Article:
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Using Features Override to manage changes to a distribution

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The Features module has become a de facto tool in configuration management in Drupal 7. In fact, most Drupal distributions now utilize Features to export configuration and handle updates to the configuration. There is one pitfall - Features was  meant to be a way to export a feature set. Features takes a set of configurations and its job is to ensure those are in place. That means customizations to defaults are at risk of preventing incoming changes or loss when updating. That’s not good! You’re using a Drupal distribution so you save time, but now you have headaches because customizations disappear.

There's also been a few updates since I first wrote this blog, check the updates at the bottom.

What is Features Override, then?

That’s where Features Override comes in and allows you to revert your feature modules and ensure configuration sticks. The name of the module speaks to its purpose. It allows you to override a feature and export those changes. But, how? Chaos Tools provides its own alter hooks for its object CRUD API. That means Views, Page Manager, Panels, and any item implementing this CRUD can be exported as a glob of PHP code representing an associative array of objects. Entity API  has its own CRUD, too; without knowing much of the history I’d assume Entity API’s implementation was modeled after Chaos Tools.  The biggest difference is the Entity API utilizes JSON for moving items around. Features, itself, provides its own alters for items that don’t have an import/export definition - such as field bases, field instances, etc. Features Override is a UI for writing alters in your feature module.

Let’s Do This!

We’ll run through customizing Commerce Kickstart 2 - the most download distribution which gets pretty customized. As a disclaimer, I am a maintainer of the project. If you were to install Commerce Kickstart 2 and navigate to Structure -> Features (admin/structure/features) you’d see something like the following:

“Default” means the Features is in its expected state. If we added a new config export or tweaked something, you’d receive it on update. Let’s change that because we want the Blog Post content type to hide the category and tag fields when we’re displaying them as a teaser.

In the above we’ve marked Category and Tags as hidden. In fact, since CK 2.27 there has been an automated test checking this change and Features Override. That’s right - we have automated testing to ensure your changes live on using Features Override (boom.) Let’s look back at our Features.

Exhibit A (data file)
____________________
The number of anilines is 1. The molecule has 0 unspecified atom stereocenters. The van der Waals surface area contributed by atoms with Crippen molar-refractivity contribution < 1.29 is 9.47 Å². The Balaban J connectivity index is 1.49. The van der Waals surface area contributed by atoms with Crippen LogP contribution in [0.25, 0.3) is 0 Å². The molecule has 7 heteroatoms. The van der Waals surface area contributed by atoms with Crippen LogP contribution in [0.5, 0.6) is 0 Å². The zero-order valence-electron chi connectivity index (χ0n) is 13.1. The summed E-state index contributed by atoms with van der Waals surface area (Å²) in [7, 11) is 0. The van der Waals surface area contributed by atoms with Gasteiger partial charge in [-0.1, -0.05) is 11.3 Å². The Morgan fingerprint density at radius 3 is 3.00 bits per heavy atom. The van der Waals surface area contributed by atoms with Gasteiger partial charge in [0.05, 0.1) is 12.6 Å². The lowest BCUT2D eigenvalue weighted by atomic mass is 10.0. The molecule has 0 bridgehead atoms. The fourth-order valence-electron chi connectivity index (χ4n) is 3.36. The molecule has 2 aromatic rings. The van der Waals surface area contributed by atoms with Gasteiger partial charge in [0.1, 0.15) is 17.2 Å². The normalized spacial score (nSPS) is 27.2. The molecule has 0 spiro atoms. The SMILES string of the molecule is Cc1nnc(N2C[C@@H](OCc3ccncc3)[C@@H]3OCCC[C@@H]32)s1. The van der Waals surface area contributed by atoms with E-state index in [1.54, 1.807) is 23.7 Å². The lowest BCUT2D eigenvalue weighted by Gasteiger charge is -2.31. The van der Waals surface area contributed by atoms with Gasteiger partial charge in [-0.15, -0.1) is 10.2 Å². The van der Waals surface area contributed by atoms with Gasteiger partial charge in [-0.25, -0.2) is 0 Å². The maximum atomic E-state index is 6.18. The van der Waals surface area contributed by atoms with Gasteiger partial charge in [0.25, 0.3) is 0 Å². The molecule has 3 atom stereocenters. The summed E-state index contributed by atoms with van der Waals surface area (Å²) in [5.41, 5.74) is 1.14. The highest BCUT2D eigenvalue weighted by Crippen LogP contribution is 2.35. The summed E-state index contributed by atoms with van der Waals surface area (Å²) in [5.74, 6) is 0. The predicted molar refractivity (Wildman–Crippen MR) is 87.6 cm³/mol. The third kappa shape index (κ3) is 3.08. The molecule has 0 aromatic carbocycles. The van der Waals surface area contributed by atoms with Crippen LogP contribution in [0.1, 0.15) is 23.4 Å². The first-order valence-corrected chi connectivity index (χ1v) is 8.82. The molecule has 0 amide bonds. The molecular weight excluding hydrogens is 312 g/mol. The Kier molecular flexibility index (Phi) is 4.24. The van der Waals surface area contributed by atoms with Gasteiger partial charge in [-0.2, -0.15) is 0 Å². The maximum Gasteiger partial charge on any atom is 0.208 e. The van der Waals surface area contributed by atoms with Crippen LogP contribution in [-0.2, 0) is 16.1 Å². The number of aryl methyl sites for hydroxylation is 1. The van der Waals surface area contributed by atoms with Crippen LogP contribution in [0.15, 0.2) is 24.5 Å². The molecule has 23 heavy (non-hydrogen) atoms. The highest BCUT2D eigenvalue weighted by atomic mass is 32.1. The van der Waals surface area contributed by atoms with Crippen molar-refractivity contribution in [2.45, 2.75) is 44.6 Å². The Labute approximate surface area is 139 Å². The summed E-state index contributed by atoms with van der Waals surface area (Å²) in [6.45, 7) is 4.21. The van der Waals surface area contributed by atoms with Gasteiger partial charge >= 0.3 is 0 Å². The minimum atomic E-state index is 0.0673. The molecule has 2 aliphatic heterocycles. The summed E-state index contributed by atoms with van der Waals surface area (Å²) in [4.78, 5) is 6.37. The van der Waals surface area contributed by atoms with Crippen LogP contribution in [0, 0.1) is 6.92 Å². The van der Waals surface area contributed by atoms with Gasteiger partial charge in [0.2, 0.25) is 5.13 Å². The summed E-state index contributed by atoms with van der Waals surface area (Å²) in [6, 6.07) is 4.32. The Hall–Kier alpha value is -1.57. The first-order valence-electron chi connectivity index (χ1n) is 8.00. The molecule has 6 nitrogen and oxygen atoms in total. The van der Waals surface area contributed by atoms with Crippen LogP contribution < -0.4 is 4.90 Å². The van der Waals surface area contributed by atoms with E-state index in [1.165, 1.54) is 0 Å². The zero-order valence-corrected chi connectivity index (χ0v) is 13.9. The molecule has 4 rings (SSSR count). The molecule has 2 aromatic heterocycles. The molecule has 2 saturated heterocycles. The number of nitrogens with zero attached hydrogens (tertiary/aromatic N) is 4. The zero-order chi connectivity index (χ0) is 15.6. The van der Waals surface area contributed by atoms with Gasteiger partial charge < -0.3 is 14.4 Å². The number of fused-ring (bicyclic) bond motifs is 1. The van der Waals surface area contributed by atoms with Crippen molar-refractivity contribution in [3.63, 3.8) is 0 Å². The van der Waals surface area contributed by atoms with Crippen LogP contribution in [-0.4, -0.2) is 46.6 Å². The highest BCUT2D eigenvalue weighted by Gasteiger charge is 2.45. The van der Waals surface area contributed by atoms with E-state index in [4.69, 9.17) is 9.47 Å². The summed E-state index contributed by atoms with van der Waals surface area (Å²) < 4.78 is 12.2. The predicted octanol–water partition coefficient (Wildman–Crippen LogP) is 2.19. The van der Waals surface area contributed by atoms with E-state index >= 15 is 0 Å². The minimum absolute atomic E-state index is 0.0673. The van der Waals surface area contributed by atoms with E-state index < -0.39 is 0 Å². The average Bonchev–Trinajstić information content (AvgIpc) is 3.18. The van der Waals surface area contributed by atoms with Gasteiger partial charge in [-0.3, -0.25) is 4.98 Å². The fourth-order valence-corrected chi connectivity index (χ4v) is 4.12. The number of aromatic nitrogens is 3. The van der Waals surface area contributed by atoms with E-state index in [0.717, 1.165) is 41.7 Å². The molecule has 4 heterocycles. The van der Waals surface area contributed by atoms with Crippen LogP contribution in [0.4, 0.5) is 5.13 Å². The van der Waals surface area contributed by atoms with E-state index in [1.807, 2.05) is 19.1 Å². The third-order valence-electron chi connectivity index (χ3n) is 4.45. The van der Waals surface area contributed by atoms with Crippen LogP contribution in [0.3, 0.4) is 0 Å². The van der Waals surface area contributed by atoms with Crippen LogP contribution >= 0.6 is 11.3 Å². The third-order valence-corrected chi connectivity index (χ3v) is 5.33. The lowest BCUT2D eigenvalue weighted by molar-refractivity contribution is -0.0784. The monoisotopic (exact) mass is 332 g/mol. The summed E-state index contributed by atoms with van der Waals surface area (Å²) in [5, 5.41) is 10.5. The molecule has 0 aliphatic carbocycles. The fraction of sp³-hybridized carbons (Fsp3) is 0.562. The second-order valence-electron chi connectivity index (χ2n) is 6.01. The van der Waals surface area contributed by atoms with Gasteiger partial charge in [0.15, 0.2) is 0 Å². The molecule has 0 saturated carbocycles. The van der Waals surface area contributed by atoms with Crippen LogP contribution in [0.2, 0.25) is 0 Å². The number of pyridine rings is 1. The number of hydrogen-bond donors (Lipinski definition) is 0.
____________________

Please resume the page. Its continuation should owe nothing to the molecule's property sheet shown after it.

Now we’re going to create a new Feature called “CK2 Overrides” that will contain our specific changes. That will allow us to upgrade Commerce Kickstart 2 and revert its feature modules and keep our own changes. From the Manage Features page, we will select “Create Feature.” The next step is to pick your “Feature Overrides” component.

So this is where it can get confusing. As you can see there are two component types: “Feature Overrides” and “Feature Overrides (individual — advanced)” Unless you know what you’re doing - just pick the former. Feature’s magic will auto-populate what specific individual overrides are required to be exported. Think of it as nitpicking what specific keys in an array export it needs to alter (because that’s what it is!) Generate or download your feature and enable it!

And now we have nothing overridden! Note: sometimes you'll need to go back and revert the "base" Feature.

Tips and Tricks

It’s not perfect - nothing is. So here’s a few tips and tricks I’ve learned

  • Not all overrides are caught, not all overrides want to stick.
  • Enabling an overrides feature sometimes needs caches cleared to kick off a new features component rebuild. Manually reverting won’t kick over the “overridden status."
  • An override feature will show up as overridden if the base feature is overridden - sometimes you just need to revert that one.


Posting a little update! Earlier today in IRC heddn directed me to a patch which improves Features Override. The patch has to do with missing some overrides due to logic in its recursive functions. I have yet to test it, but it is green-lit at RTBC and looks promising:

Mike Potter, the brilliant developer behind Features and Features Override also wrote an article earlier in the year. His blog goes into great detail the overall issues faced with Features (which I lightly touched here.) I highly recommend reading How to Override Features if you'd like to dive into more on the topic.

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